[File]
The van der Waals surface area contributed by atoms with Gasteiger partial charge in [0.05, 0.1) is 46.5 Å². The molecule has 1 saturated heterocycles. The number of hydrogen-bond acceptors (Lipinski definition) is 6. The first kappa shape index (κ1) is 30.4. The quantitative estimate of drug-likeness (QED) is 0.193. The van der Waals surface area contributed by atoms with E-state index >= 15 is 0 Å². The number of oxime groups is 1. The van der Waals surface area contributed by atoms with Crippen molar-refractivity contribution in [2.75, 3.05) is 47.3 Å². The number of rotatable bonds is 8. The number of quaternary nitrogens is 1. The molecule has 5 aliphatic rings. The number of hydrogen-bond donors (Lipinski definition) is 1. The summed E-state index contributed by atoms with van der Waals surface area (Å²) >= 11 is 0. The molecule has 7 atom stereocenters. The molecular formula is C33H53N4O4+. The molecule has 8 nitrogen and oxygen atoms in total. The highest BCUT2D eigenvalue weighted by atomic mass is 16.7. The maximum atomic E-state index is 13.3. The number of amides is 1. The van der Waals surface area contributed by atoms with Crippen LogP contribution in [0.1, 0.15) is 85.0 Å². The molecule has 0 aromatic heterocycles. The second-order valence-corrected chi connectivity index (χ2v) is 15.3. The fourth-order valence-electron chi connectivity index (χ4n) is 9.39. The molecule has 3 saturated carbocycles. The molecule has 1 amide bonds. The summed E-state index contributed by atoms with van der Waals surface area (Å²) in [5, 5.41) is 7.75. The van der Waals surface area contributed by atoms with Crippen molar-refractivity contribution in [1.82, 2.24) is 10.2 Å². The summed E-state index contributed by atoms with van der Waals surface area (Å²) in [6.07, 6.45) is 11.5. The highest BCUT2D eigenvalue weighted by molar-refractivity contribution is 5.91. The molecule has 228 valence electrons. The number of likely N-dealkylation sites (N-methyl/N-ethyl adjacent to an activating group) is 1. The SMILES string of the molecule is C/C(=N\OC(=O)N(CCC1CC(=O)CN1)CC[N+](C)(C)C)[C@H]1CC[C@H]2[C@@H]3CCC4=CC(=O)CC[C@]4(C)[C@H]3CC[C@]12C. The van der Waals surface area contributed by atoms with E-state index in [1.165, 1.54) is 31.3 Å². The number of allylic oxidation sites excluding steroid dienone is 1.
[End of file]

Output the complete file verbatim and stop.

The van der Waals surface area contributed by atoms with Gasteiger partial charge in [0.05, 0.1) is 46.5 Å². The molecule has 1 saturated heterocycles. The number of hydrogen-bond acceptors (Lipinski definition) is 6. The first kappa shape index (κ1) is 30.4. The quantitative estimate of drug-likeness (QED) is 0.193. The van der Waals surface area contributed by atoms with E-state index >= 15 is 0 Å². The number of oxime groups is 1. The van der Waals surface area contributed by atoms with Crippen molar-refractivity contribution in [2.75, 3.05) is 47.3 Å². The number of rotatable bonds is 8. The number of quaternary nitrogens is 1. The molecule has 5 aliphatic rings. The number of hydrogen-bond donors (Lipinski definition) is 1. The summed E-state index contributed by atoms with van der Waals surface area (Å²) >= 11 is 0. The molecule has 7 atom stereocenters. The molecular formula is C33H53N4O4+. The molecule has 8 nitrogen and oxygen atoms in total. The highest BCUT2D eigenvalue weighted by atomic mass is 16.7. The maximum atomic E-state index is 13.3. The number of amides is 1. The van der Waals surface area contributed by atoms with Crippen LogP contribution in [0.1, 0.15) is 85.0 Å². The molecule has 0 aromatic heterocycles. The second-order valence-corrected chi connectivity index (χ2v) is 15.3. The fourth-order valence-electron chi connectivity index (χ4n) is 9.39. The molecule has 3 saturated carbocycles. The molecule has 1 amide bonds. The summed E-state index contributed by atoms with van der Waals surface area (Å²) in [5, 5.41) is 7.75. The van der Waals surface area contributed by atoms with Crippen molar-refractivity contribution in [1.82, 2.24) is 10.2 Å². The summed E-state index contributed by atoms with van der Waals surface area (Å²) in [6.07, 6.45) is 11.5. The highest BCUT2D eigenvalue weighted by molar-refractivity contribution is 5.91. The molecule has 228 valence electrons. The number of likely N-dealkylation sites (N-methyl/N-ethyl adjacent to an activating group) is 1. The SMILES string of the molecule is C/C(=N\OC(=O)N(CCC1CC(=O)CN1)CC[N+](C)(C)C)[C@H]1CC[C@H]2[C@@H]3CCC4=CC(=O)CC[C@]4(C)[C@H]3CC[C@]12C. The van der Waals surface area contributed by atoms with E-state index in [1.165, 1.54) is 31.3 Å². The number of allylic oxidation sites excluding steroid dienone is 1.